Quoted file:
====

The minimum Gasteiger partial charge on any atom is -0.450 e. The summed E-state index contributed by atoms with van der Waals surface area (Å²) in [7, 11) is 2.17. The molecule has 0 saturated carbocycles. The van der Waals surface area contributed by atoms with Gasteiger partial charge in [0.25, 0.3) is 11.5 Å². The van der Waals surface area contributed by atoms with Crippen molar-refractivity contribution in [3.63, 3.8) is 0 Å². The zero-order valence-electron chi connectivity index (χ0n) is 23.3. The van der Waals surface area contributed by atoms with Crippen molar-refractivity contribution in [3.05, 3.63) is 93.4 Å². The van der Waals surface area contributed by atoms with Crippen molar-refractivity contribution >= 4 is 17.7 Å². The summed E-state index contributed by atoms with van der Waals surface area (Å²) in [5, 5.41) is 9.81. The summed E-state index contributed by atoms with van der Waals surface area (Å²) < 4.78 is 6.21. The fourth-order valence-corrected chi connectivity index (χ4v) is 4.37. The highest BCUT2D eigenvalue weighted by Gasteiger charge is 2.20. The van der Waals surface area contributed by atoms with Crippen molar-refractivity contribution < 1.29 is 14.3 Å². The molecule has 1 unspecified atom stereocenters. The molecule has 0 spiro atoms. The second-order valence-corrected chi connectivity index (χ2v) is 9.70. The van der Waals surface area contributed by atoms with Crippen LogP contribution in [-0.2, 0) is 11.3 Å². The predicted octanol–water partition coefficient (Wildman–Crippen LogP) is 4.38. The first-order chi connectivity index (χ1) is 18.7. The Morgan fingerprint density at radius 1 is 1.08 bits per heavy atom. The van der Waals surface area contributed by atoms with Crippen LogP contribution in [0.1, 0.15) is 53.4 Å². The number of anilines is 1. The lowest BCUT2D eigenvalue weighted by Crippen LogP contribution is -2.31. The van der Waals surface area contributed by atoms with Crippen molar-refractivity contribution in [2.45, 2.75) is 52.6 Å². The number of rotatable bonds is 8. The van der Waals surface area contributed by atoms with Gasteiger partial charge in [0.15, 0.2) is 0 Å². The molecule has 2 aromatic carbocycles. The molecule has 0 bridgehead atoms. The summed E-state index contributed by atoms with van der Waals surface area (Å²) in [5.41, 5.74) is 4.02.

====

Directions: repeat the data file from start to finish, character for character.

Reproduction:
The minimum Gasteiger partial charge on any atom is -0.450 e. The summed E-state index contributed by atoms with van der Waals surface area (Å²) in [7, 11) is 2.17. The molecule has 0 saturated carbocycles. The van der Waals surface area contributed by atoms with Gasteiger partial charge in [0.25, 0.3) is 11.5 Å². The van der Waals surface area contributed by atoms with Crippen molar-refractivity contribution in [3.63, 3.8) is 0 Å². The zero-order valence-electron chi connectivity index (χ0n) is 23.3. The van der Waals surface area contributed by atoms with Crippen molar-refractivity contribution in [3.05, 3.63) is 93.4 Å². The van der Waals surface area contributed by atoms with Crippen molar-refractivity contribution >= 4 is 17.7 Å². The summed E-state index contributed by atoms with van der Waals surface area (Å²) in [5, 5.41) is 9.81. The summed E-state index contributed by atoms with van der Waals surface area (Å²) < 4.78 is 6.21. The fourth-order valence-corrected chi connectivity index (χ4v) is 4.37. The highest BCUT2D eigenvalue weighted by Gasteiger charge is 2.20. The van der Waals surface area contributed by atoms with Crippen molar-refractivity contribution < 1.29 is 14.3 Å². The molecule has 1 unspecified atom stereocenters. The molecule has 0 spiro atoms. The second-order valence-corrected chi connectivity index (χ2v) is 9.70. The van der Waals surface area contributed by atoms with Crippen LogP contribution in [-0.2, 0) is 11.3 Å². The predicted octanol–water partition coefficient (Wildman–Crippen LogP) is 4.38. The first-order chi connectivity index (χ1) is 18.7. The Morgan fingerprint density at radius 1 is 1.08 bits per heavy atom. The van der Waals surface area contributed by atoms with Crippen LogP contribution in [0.1, 0.15) is 53.4 Å². The number of anilines is 1. The lowest BCUT2D eigenvalue weighted by Crippen LogP contribution is -2.31. The van der Waals surface area contributed by atoms with Crippen molar-refractivity contribution in [2.45, 2.75) is 52.6 Å². The number of rotatable bonds is 8. The van der Waals surface area contributed by atoms with Gasteiger partial charge in [0.15, 0.2) is 0 Å². The molecule has 2 aromatic carbocycles. The molecule has 0 bridgehead atoms. The summed E-state index contributed by atoms with van der Waals surface area (Å²) in [5.41, 5.74) is 4.02.